Thursday, January 08, 2009

Gaza and Warriors for Peace

The fact that I'm so worked up about the Gaza conflict and some of the statements I read are making me realize that I need to focus on the one aspect of this conflict that I can immediately control, which is my own thinking about it. I'm not going to defeat the Israeli military or Hamas. Heck, I'm not even in the Middle East, but at a small, liberal arts college in the Mid-West! But my thoughts can have a powerful impact. Irving Tomlinson wrote that "the way to universal peace must begin in the consciousness of the individual." If we are fighting for peace within, we are, by extension, part of the solution without.

At Euphrates Institute, we are developing a Warriors for Peace initiative, soon to be unveiled, that will provide a deeper explanation of this idea and foster a community around it. But, here's a sneak peek of the steps each of us can take to be a warrior for peace, to truly be part of the solution, and to bring about peace in our world.

#1: Inform yourself—and then others.
Learn more, become well-versed in the topic and share the knowledge you gain with others.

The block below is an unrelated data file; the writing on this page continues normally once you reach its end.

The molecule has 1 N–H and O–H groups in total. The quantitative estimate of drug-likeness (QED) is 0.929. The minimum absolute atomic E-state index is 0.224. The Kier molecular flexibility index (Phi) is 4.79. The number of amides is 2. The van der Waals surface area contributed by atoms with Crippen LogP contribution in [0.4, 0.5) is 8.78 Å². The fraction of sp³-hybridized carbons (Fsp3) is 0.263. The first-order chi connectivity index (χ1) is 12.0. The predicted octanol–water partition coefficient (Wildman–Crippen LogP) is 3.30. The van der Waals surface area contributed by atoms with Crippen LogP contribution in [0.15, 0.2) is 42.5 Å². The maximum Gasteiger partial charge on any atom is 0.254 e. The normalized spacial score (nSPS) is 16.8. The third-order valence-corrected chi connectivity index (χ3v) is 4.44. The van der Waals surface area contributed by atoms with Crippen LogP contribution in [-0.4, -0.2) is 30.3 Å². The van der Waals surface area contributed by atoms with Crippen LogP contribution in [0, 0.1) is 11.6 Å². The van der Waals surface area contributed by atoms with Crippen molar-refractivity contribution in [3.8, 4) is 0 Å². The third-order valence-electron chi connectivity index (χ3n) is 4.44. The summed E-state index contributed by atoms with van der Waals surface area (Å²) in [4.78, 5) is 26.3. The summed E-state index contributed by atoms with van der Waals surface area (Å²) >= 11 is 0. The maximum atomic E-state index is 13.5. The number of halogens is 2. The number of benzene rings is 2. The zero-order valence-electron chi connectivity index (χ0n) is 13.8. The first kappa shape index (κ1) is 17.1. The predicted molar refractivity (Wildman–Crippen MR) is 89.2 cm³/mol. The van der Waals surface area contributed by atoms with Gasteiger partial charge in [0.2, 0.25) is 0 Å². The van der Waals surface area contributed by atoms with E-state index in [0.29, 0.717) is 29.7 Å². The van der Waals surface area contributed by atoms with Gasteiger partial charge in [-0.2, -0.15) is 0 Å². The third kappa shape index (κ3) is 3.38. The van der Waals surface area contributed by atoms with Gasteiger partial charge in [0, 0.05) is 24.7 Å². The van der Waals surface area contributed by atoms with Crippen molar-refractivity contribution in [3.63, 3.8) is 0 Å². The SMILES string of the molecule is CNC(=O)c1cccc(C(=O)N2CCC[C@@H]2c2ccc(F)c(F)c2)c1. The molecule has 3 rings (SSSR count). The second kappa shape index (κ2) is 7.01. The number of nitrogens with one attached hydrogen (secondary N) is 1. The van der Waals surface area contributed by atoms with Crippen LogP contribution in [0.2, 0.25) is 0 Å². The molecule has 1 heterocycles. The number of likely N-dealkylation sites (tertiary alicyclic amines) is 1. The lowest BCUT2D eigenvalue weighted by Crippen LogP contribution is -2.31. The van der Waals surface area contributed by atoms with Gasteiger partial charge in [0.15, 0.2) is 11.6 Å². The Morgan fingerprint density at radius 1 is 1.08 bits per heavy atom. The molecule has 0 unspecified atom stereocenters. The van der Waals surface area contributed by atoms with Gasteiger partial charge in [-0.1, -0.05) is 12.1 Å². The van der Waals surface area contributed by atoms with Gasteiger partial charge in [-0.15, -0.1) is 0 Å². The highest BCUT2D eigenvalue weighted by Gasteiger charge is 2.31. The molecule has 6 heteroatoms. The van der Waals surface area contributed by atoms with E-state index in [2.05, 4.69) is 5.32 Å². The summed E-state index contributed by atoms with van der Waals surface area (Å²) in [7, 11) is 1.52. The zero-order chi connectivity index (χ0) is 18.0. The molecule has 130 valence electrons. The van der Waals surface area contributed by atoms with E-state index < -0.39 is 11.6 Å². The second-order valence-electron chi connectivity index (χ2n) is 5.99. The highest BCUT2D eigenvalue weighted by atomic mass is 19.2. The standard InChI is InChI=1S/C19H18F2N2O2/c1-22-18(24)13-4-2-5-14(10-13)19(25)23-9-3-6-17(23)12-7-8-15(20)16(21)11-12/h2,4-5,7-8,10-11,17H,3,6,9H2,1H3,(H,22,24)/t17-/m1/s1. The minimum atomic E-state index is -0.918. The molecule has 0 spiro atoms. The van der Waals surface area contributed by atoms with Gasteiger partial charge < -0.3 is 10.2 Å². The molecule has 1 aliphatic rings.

#2: Meet the “other”.
Don’t take our word for it; go to a mosque, meet your neighbors. Or, you might even take a trip to the Middle East and learn about the issues and meet people firsthand. Yitzhak Komem, an Israeli high school teacher, wrote that a lack of “genuine human dimension of the Other is the greatest barrier to a realistic teaching of the Arab-Israeli conflict”. The flip-side to this statement is that exposing the human dimension of the Other is the greatest boon to a thorough understanding of the conflict and opens up paths for resolution.

#3. Press your leaders to act in accordance with our values.
We must decide if liberty, justice, equality are just nice words on paper, or are meant to be practiced. Or if they’re just for Americans, or for all peoples. Living in accordance with them might mean pressing our leaders for even-handedness on issues, such as the Israeli-Palestinian conflict ,and not turning a blind eye when either side deprives the other of those rights.

#4. Heal divides in your own community.
It all begins at home. We can not expect to be peacemakers in a conflict “out there” if we are not practicing what we preach in our daily lives. Healing divides within ourselves, our families and our communities, has a powerful ripple effect and will create more efficient practitioners of peace and a wider circle of effort.

#5. Pray.
Some may think, if all else fails, pray, right? But prayer can be effective and powerful in situations that seem utterly hopeless. And prayer may be the only way conflicts centered on religion can be solved.

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